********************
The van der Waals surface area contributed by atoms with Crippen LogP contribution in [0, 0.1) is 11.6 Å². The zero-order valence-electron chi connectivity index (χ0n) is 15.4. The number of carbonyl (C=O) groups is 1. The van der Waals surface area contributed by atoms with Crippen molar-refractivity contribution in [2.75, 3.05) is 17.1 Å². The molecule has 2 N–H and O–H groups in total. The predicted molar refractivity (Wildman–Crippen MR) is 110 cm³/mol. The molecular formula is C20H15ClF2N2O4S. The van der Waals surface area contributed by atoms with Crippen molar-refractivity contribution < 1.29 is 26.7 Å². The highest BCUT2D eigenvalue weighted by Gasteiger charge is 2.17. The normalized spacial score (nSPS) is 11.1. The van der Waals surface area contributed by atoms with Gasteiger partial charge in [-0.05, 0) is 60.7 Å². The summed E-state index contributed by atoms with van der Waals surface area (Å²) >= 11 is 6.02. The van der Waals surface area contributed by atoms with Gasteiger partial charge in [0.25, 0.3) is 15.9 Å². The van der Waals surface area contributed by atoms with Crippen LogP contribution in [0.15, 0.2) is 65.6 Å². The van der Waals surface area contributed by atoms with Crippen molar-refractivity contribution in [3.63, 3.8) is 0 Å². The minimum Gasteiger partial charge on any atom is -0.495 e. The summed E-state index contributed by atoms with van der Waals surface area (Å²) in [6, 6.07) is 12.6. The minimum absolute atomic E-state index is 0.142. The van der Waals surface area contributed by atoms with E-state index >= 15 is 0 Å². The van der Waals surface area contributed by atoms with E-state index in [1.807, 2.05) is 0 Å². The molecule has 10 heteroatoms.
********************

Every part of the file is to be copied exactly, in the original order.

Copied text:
The van der Waals surface area contributed by atoms with Crippen LogP contribution in [0, 0.1) is 11.6 Å². The zero-order valence-electron chi connectivity index (χ0n) is 15.4. The number of carbonyl (C=O) groups is 1. The van der Waals surface area contributed by atoms with Crippen molar-refractivity contribution in [2.75, 3.05) is 17.1 Å². The molecule has 2 N–H and O–H groups in total. The predicted molar refractivity (Wildman–Crippen MR) is 110 cm³/mol. The molecular formula is C20H15ClF2N2O4S. The van der Waals surface area contributed by atoms with Crippen molar-refractivity contribution < 1.29 is 26.7 Å². The highest BCUT2D eigenvalue weighted by Gasteiger charge is 2.17. The normalized spacial score (nSPS) is 11.1. The van der Waals surface area contributed by atoms with Gasteiger partial charge in [-0.05, 0) is 60.7 Å². The summed E-state index contributed by atoms with van der Waals surface area (Å²) >= 11 is 6.02. The van der Waals surface area contributed by atoms with Gasteiger partial charge in [0.25, 0.3) is 15.9 Å². The van der Waals surface area contributed by atoms with Crippen LogP contribution in [0.15, 0.2) is 65.6 Å². The van der Waals surface area contributed by atoms with Crippen molar-refractivity contribution in [3.63, 3.8) is 0 Å². The minimum Gasteiger partial charge on any atom is -0.495 e. The summed E-state index contributed by atoms with van der Waals surface area (Å²) in [6, 6.07) is 12.6. The minimum absolute atomic E-state index is 0.142. The van der Waals surface area contributed by atoms with E-state index >= 15 is 0 Å². The van der Waals surface area contributed by atoms with E-state index in [1.807, 2.05) is 0 Å². The molecule has 10 heteroatoms.